Afternoon was a nightmare initially as I am someone who is rather immersed in print culture. Print allowed me tremendous freedom as a reader; I could read or stop at any point I wanted. Furthermore, the textuality of the paper on which the words were printed gave me a sense of assurance that the story/poetry truly existed, and I can go back and reiterate the experience of reading a particular paragraph, ponder and think of connections that would serve the deep seated desire I have for linearity and a story that made sense logically.
It is no wonder then that I so detested Afternoon initially. Afternoon could only be read in the school computers, therefore I had to read at a fixed time. I admittedly resented what I perceived as the author having more power over me. I could no longer take the approach I used for books, reading as and when and wherever I liked. It was almost like I had signed over my rights as a reader in an unspoken contract, just so that I could read Joyce's story.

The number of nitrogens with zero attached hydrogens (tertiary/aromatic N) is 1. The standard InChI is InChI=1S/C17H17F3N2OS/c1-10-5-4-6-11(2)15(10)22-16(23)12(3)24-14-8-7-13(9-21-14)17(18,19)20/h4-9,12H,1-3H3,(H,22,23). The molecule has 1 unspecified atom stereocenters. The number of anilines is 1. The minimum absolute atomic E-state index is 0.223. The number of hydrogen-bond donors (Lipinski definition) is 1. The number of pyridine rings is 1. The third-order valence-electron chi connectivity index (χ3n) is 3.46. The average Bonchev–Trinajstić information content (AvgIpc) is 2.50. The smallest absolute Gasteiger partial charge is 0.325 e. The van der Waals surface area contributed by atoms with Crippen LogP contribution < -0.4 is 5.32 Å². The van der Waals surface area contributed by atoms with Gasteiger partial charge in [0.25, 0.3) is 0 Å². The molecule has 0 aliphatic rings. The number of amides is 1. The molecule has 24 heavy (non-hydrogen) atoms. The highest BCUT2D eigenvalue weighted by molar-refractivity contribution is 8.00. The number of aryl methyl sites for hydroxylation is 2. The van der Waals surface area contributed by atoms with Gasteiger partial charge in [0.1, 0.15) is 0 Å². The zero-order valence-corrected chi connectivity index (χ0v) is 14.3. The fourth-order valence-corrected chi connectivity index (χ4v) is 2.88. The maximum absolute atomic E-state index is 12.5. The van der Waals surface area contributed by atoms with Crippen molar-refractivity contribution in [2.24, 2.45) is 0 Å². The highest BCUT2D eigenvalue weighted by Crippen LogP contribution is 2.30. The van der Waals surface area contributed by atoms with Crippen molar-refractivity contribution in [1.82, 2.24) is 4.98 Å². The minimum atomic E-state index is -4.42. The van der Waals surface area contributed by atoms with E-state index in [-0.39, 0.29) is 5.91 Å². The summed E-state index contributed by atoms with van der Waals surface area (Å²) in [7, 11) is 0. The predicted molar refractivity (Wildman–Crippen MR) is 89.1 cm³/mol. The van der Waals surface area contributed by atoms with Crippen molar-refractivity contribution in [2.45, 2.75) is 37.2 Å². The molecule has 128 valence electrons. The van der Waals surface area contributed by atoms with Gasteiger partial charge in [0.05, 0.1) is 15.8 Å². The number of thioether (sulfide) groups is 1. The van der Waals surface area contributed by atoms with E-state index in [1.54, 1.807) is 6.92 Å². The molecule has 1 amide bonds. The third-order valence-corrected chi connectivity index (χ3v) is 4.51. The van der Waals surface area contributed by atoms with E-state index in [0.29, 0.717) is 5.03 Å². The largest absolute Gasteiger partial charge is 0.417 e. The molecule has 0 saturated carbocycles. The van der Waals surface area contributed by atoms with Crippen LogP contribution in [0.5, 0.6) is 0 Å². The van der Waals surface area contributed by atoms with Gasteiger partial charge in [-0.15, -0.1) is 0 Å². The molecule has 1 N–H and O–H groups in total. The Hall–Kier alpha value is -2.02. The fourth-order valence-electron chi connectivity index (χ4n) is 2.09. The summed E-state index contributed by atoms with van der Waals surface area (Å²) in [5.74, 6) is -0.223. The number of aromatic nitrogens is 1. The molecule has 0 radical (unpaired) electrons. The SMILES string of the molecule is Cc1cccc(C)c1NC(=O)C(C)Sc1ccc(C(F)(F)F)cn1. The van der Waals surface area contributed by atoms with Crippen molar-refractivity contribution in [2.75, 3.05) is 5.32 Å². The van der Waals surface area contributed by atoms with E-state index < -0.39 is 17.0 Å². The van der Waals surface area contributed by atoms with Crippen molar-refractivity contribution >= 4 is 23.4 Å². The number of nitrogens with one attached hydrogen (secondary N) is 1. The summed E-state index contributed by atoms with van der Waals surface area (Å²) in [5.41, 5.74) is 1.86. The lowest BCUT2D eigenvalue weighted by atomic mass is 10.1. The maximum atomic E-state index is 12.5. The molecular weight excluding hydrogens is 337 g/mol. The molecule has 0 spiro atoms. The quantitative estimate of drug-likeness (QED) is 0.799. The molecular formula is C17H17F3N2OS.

However, putting my gut reaction aside, I think that Joyce's short story does raise a lot of pertinent questions. I think one of those issues, which Afternoon explores, is that of power. As mentioned above, Joyce, in choosing the medium of story space, may actually be consolidating his power as an author. Print culture does empower the reader in that readers can choose to pick up a novel as and when they wished and fall asleep over the book. In story space, Joyce is setting the conditions for reading his story. Readers are expected to be more active and play a bigger role in his story. This reinforces the way his story is structured; as readers play a part in deciding which narrative they want to follow up on. I suggest that what Joyce is doing is to force the reader into becoming an "author", as readers now have to make the choice of ending a story whatever way they wished, unlike a typical novel such as Middlemarch where the author gives one ending, and the reader can only dissent or agree but never find a different ending. As I was cycling through the stories, I found that it was strange that by different combinations of links, I had two diversely different stories. In one reading, Lolly rejected the "I" narrator's advances because she had "loyalties", despite the fact that her spouse was having an extramarital affair. Eager for a different ending, I retraced my steps and tried a different link. Voila! Lolly and the "I" narrator were now engaged in a steamy sex scene. This suggests that readers are now like authors, in that they can choose to end stories, depending on what links they clicked.